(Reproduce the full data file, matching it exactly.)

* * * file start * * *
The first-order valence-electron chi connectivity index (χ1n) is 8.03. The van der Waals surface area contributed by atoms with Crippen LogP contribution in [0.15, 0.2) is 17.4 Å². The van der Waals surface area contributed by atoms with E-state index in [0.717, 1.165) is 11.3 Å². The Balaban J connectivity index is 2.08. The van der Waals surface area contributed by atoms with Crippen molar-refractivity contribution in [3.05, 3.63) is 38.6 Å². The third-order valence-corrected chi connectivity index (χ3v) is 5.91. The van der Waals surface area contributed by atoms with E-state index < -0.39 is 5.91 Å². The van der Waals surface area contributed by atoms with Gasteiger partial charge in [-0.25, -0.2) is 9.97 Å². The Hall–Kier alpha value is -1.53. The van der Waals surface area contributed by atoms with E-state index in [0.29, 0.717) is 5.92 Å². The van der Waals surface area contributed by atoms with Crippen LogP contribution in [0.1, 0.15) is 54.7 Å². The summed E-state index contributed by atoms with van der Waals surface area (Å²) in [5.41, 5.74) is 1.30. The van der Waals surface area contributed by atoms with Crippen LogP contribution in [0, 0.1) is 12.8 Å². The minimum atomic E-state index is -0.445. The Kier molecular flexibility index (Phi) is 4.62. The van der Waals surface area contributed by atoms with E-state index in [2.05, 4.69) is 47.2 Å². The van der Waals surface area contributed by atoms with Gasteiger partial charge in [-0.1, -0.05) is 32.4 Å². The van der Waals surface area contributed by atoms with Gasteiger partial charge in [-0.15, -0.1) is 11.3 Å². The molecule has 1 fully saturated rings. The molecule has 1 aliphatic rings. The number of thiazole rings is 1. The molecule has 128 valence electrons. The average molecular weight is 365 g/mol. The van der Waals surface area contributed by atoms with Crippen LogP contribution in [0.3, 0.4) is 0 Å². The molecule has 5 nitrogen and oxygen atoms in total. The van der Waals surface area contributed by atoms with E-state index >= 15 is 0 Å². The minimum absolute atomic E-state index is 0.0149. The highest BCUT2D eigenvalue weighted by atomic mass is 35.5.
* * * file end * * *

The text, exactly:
The first-order valence-electron chi connectivity index (χ1n) is 8.03. The van der Waals surface area contributed by atoms with Crippen LogP contribution in [0.15, 0.2) is 17.4 Å². The van der Waals surface area contributed by atoms with E-state index in [0.717, 1.165) is 11.3 Å². The Balaban J connectivity index is 2.08. The van der Waals surface area contributed by atoms with Crippen molar-refractivity contribution in [3.05, 3.63) is 38.6 Å². The third-order valence-corrected chi connectivity index (χ3v) is 5.91. The van der Waals surface area contributed by atoms with E-state index < -0.39 is 5.91 Å². The van der Waals surface area contributed by atoms with Gasteiger partial charge in [-0.25, -0.2) is 9.97 Å². The Hall–Kier alpha value is -1.53. The van der Waals surface area contributed by atoms with E-state index in [0.29, 0.717) is 5.92 Å². The van der Waals surface area contributed by atoms with Crippen LogP contribution in [0.1, 0.15) is 54.7 Å². The summed E-state index contributed by atoms with van der Waals surface area (Å²) in [5.41, 5.74) is 1.30. The van der Waals surface area contributed by atoms with Crippen LogP contribution in [0, 0.1) is 12.8 Å². The minimum atomic E-state index is -0.445. The Kier molecular flexibility index (Phi) is 4.62. The van der Waals surface area contributed by atoms with E-state index in [2.05, 4.69) is 47.2 Å². The van der Waals surface area contributed by atoms with Gasteiger partial charge in [-0.1, -0.05) is 32.4 Å². The van der Waals surface area contributed by atoms with Gasteiger partial charge in [-0.15, -0.1) is 11.3 Å². The molecule has 1 fully saturated rings. The molecule has 1 aliphatic rings. The number of thiazole rings is 1. The molecule has 128 valence electrons. The average molecular weight is 365 g/mol. The van der Waals surface area contributed by atoms with Crippen LogP contribution in [0.3, 0.4) is 0 Å². The molecule has 5 nitrogen and oxygen atoms in total. The van der Waals surface area contributed by atoms with E-state index >= 15 is 0 Å². The minimum absolute atomic E-state index is 0.0149. The highest BCUT2D eigenvalue weighted by atomic mass is 35.5.